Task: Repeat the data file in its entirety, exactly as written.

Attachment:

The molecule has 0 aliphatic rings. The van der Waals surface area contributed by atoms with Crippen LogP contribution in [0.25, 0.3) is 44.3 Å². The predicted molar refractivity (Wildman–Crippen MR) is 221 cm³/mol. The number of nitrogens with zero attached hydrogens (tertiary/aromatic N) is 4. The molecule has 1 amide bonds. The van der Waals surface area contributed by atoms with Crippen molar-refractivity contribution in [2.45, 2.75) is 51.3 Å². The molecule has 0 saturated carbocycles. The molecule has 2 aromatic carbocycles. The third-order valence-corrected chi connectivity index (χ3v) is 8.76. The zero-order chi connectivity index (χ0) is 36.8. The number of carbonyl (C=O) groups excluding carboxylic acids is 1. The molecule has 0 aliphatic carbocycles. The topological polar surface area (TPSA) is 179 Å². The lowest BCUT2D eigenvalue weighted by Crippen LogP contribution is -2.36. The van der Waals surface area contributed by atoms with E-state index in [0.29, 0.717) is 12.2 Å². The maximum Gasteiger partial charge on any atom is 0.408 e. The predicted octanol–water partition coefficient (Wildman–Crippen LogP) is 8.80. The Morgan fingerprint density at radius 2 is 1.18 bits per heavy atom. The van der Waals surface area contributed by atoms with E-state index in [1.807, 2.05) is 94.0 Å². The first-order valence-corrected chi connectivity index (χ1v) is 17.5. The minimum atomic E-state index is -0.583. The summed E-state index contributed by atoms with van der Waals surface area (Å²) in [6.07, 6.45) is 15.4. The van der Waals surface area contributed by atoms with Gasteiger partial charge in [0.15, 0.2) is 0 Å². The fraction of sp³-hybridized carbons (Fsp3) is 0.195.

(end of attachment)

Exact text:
The molecule has 0 aliphatic rings. The van der Waals surface area contributed by atoms with Crippen LogP contribution in [0.25, 0.3) is 44.3 Å². The predicted molar refractivity (Wildman–Crippen MR) is 221 cm³/mol. The number of nitrogens with zero attached hydrogens (tertiary/aromatic N) is 4. The molecule has 1 amide bonds. The van der Waals surface area contributed by atoms with Crippen molar-refractivity contribution in [2.45, 2.75) is 51.3 Å². The molecule has 0 saturated carbocycles. The molecule has 2 aromatic carbocycles. The third-order valence-corrected chi connectivity index (χ3v) is 8.76. The zero-order chi connectivity index (χ0) is 36.8. The number of carbonyl (C=O) groups excluding carboxylic acids is 1. The molecule has 0 aliphatic carbocycles. The topological polar surface area (TPSA) is 179 Å². The lowest BCUT2D eigenvalue weighted by Crippen LogP contribution is -2.36. The van der Waals surface area contributed by atoms with E-state index in [0.29, 0.717) is 12.2 Å². The maximum Gasteiger partial charge on any atom is 0.408 e. The predicted octanol–water partition coefficient (Wildman–Crippen LogP) is 8.80. The Morgan fingerprint density at radius 2 is 1.18 bits per heavy atom. The van der Waals surface area contributed by atoms with E-state index in [1.807, 2.05) is 94.0 Å². The first-order valence-corrected chi connectivity index (χ1v) is 17.5. The minimum atomic E-state index is -0.583. The summed E-state index contributed by atoms with van der Waals surface area (Å²) in [6.07, 6.45) is 15.4. The van der Waals surface area contributed by atoms with Gasteiger partial charge in [0.15, 0.2) is 0 Å². The fraction of sp³-hybridized carbons (Fsp3) is 0.195.